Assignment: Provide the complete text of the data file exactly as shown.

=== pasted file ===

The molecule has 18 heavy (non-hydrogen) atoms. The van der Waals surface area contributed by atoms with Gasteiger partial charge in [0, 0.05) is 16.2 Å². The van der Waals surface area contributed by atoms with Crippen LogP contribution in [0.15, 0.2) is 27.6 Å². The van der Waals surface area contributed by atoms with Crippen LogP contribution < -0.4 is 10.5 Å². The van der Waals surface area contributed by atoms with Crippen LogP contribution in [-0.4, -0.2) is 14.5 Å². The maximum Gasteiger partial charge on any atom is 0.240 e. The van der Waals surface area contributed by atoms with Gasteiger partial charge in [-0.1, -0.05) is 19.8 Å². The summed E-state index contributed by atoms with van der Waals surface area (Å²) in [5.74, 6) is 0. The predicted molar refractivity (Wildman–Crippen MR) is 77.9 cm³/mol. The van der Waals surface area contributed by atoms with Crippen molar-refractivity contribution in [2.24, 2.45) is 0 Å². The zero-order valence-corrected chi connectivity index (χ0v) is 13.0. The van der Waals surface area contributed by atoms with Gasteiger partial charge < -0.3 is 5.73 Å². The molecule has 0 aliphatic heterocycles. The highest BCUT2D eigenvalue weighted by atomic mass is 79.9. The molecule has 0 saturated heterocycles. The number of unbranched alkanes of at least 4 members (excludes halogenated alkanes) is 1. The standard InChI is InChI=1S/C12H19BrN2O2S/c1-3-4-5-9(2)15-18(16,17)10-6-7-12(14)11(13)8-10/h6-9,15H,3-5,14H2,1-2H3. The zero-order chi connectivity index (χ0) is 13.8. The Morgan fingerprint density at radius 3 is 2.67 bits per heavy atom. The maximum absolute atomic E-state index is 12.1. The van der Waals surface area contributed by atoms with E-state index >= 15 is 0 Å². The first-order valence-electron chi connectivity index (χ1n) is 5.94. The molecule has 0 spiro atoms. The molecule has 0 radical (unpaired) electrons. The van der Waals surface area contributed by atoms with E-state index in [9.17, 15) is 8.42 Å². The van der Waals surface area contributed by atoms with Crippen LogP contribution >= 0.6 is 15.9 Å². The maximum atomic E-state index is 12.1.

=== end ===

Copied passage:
The molecule has 18 heavy (non-hydrogen) atoms. The van der Waals surface area contributed by atoms with Gasteiger partial charge in [0, 0.05) is 16.2 Å². The van der Waals surface area contributed by atoms with Crippen LogP contribution in [0.15, 0.2) is 27.6 Å². The van der Waals surface area contributed by atoms with Crippen LogP contribution < -0.4 is 10.5 Å². The van der Waals surface area contributed by atoms with Crippen LogP contribution in [-0.4, -0.2) is 14.5 Å². The maximum Gasteiger partial charge on any atom is 0.240 e. The van der Waals surface area contributed by atoms with Gasteiger partial charge in [-0.1, -0.05) is 19.8 Å². The summed E-state index contributed by atoms with van der Waals surface area (Å²) in [5.74, 6) is 0. The predicted molar refractivity (Wildman–Crippen MR) is 77.9 cm³/mol. The van der Waals surface area contributed by atoms with Crippen molar-refractivity contribution in [2.24, 2.45) is 0 Å². The zero-order valence-corrected chi connectivity index (χ0v) is 13.0. The van der Waals surface area contributed by atoms with Gasteiger partial charge < -0.3 is 5.73 Å². The molecule has 0 aliphatic heterocycles. The highest BCUT2D eigenvalue weighted by atomic mass is 79.9. The molecule has 0 saturated heterocycles. The number of unbranched alkanes of at least 4 members (excludes halogenated alkanes) is 1. The standard InChI is InChI=1S/C12H19BrN2O2S/c1-3-4-5-9(2)15-18(16,17)10-6-7-12(14)11(13)8-10/h6-9,15H,3-5,14H2,1-2H3. The zero-order chi connectivity index (χ0) is 13.8. The Morgan fingerprint density at radius 3 is 2.67 bits per heavy atom. The maximum absolute atomic E-state index is 12.1. The van der Waals surface area contributed by atoms with E-state index >= 15 is 0 Å². The first-order valence-electron chi connectivity index (χ1n) is 5.94. The molecule has 0 spiro atoms. The molecule has 0 radical (unpaired) electrons. The van der Waals surface area contributed by atoms with E-state index in [9.17, 15) is 8.42 Å². The van der Waals surface area contributed by atoms with Crippen LogP contribution >= 0.6 is 15.9 Å². The maximum atomic E-state index is 12.1.